Early Intervention Supports and Services in the Infant & Toddler Connection of Virginia
Family Information (download a pdf copy of this document)
- Early intervention supports and services in Virginia are provided through the Infant & Toddler Connection of Virginia. These supports and services are available for all eligible children and their families regardless of the family’s ability to pay.
- Early intervention supports and services are for infants and toddlers from birth through age two who are not developing as expected or who have a condition that can delay normal development.
- Early intervention supports and services focus on increasing the child’s participation in family and community activities that are important to the family. Supports and services also focus on helping the parents and other caregivers know how to find ways to help the child learn during everyday activities.
- Each locality in Virginia has a “central point of entry,” which connects children and their families to early intervention supports and services.
- Every child and family referred to the Infant & Toddler Connection is provided a service coordinator who helps guide them through the early intervention process.
- To find out if a child is eligible for early intervention supports and services, the child’s development is evaluated by at least two professionals who come from different professions or areas of development.
- If a child is found eligible for early intervention supports and services through the Infant & Toddler Connection, then the family and professionals work together to develop an Individualized Family Service Plan (called an IFSP, for short). This plan will list the outcomes (changes) the family and the rest of the IFSP team would like to see for the child and the early intervention supports and services needed to meet those outcomes.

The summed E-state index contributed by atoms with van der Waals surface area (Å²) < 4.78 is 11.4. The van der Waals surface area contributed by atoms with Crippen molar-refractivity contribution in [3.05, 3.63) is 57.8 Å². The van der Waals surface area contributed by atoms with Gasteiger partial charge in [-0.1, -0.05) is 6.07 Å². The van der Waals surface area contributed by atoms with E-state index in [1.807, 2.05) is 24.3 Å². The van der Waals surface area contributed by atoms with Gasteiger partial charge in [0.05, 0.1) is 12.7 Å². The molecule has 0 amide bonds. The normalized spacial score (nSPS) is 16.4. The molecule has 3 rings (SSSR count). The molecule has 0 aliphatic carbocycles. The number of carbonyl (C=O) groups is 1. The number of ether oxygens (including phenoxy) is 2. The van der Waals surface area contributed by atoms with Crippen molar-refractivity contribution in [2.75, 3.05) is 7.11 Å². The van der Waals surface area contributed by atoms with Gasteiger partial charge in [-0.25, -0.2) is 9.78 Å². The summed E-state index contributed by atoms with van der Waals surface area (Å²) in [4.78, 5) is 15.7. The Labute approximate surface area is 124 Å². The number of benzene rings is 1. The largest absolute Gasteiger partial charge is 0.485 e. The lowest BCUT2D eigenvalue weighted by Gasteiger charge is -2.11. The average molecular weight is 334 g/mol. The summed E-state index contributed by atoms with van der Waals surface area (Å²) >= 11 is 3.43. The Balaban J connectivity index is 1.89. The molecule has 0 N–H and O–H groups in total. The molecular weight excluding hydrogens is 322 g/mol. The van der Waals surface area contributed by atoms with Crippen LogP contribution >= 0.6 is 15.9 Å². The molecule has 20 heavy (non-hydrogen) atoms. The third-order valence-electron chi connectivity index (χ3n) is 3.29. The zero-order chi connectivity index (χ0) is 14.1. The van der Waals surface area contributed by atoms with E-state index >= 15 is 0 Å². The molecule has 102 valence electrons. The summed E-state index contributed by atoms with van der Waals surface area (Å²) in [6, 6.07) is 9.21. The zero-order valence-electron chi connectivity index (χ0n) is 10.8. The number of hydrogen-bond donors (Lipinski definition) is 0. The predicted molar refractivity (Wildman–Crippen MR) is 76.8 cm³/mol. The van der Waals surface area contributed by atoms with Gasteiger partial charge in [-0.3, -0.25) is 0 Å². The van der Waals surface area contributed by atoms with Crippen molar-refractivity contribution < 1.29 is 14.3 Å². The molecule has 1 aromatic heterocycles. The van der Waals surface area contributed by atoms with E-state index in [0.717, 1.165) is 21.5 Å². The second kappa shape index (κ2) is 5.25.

- The IFSP team, which includes the family, will come up with outcomes that are just for this one child, that are important to this family, that focus on helping the child be a part of family and community activities, and that look at the whole child rather than specific developmental skills.
- Early intervention supports and services are based on the outcomes the IFSP team lists. Supports and services fit into the family’s life and take place as part of the daily activities, routines, and environments of each child and family.
- Since most of the child’s learning happens during everyday activities (between service provider visits), early intervention supports and services are provided at a frequency that matches the family’s and other caregivers’ need for support to be comfortable in using intervention strategies.
- For most children and families, one primary service provider will be working in partnership with the family to address the outcomes listed on the IFSP. Other team members support the primary provider and the child and family by consulting with the primary provider, coming on joint visits with the primary provider to the child and family, and/or making suggestions to help the child make more progress toward the outcomes.
- Parents teach their children everyday – they are the ones who make the most difference in their child’s development. In order for early intervention supports and services to work best, there needs to be an active partnership between the parents and the service providers. This partnership includes the family and other caregivers being involved in each early intervention session.
- By the time they leave early intervention, some children have gotten all the help they need and no longer need special services. Others still need some more help. A transition plan helps each child and family move smoothly from early intervention to whatever comes next. Transition plan activities will be included in every IFSP for each child and family.